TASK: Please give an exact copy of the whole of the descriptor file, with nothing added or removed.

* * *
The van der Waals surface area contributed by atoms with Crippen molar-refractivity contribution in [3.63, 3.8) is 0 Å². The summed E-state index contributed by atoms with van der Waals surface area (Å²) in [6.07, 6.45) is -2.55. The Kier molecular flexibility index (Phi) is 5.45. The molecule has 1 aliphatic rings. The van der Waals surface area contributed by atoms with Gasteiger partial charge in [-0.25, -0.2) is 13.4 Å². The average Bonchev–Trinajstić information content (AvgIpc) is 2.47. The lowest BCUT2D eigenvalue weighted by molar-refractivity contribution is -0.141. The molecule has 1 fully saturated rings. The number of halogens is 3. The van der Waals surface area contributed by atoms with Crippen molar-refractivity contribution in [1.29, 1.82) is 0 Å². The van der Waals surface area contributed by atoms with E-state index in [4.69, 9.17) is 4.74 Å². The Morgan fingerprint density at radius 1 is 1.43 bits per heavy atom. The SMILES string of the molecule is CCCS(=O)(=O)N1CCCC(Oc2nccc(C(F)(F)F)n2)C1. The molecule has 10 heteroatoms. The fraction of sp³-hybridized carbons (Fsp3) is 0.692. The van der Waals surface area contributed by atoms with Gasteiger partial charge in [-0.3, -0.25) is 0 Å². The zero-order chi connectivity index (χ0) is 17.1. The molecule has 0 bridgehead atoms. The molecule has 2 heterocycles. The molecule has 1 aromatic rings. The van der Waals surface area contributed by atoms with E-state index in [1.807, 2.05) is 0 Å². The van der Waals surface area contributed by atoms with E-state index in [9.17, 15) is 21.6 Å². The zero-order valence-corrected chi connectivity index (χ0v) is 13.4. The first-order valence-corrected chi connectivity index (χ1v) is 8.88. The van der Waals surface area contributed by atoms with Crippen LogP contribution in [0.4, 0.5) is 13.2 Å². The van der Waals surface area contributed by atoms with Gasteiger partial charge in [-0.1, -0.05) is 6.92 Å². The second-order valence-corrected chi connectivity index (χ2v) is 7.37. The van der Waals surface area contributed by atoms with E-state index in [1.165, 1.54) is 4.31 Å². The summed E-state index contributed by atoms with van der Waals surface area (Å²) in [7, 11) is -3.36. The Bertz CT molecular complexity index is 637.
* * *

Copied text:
The van der Waals surface area contributed by atoms with Crippen molar-refractivity contribution in [3.63, 3.8) is 0 Å². The summed E-state index contributed by atoms with van der Waals surface area (Å²) in [6.07, 6.45) is -2.55. The Kier molecular flexibility index (Phi) is 5.45. The molecule has 1 aliphatic rings. The van der Waals surface area contributed by atoms with Gasteiger partial charge in [-0.25, -0.2) is 13.4 Å². The average Bonchev–Trinajstić information content (AvgIpc) is 2.47. The lowest BCUT2D eigenvalue weighted by molar-refractivity contribution is -0.141. The molecule has 1 fully saturated rings. The number of halogens is 3. The van der Waals surface area contributed by atoms with Crippen molar-refractivity contribution in [1.29, 1.82) is 0 Å². The van der Waals surface area contributed by atoms with E-state index in [4.69, 9.17) is 4.74 Å². The Morgan fingerprint density at radius 1 is 1.43 bits per heavy atom. The SMILES string of the molecule is CCCS(=O)(=O)N1CCCC(Oc2nccc(C(F)(F)F)n2)C1. The molecule has 10 heteroatoms. The fraction of sp³-hybridized carbons (Fsp3) is 0.692. The van der Waals surface area contributed by atoms with Gasteiger partial charge in [-0.3, -0.25) is 0 Å². The zero-order chi connectivity index (χ0) is 17.1. The molecule has 0 bridgehead atoms. The molecule has 2 heterocycles. The molecule has 1 aromatic rings. The van der Waals surface area contributed by atoms with E-state index in [1.807, 2.05) is 0 Å². The van der Waals surface area contributed by atoms with E-state index in [9.17, 15) is 21.6 Å². The zero-order valence-corrected chi connectivity index (χ0v) is 13.4. The first-order valence-corrected chi connectivity index (χ1v) is 8.88. The van der Waals surface area contributed by atoms with Crippen LogP contribution in [0.4, 0.5) is 13.2 Å². The van der Waals surface area contributed by atoms with Gasteiger partial charge in [-0.1, -0.05) is 6.92 Å². The second-order valence-corrected chi connectivity index (χ2v) is 7.37. The van der Waals surface area contributed by atoms with E-state index in [1.165, 1.54) is 4.31 Å². The summed E-state index contributed by atoms with van der Waals surface area (Å²) in [7, 11) is -3.36. The Bertz CT molecular complexity index is 637.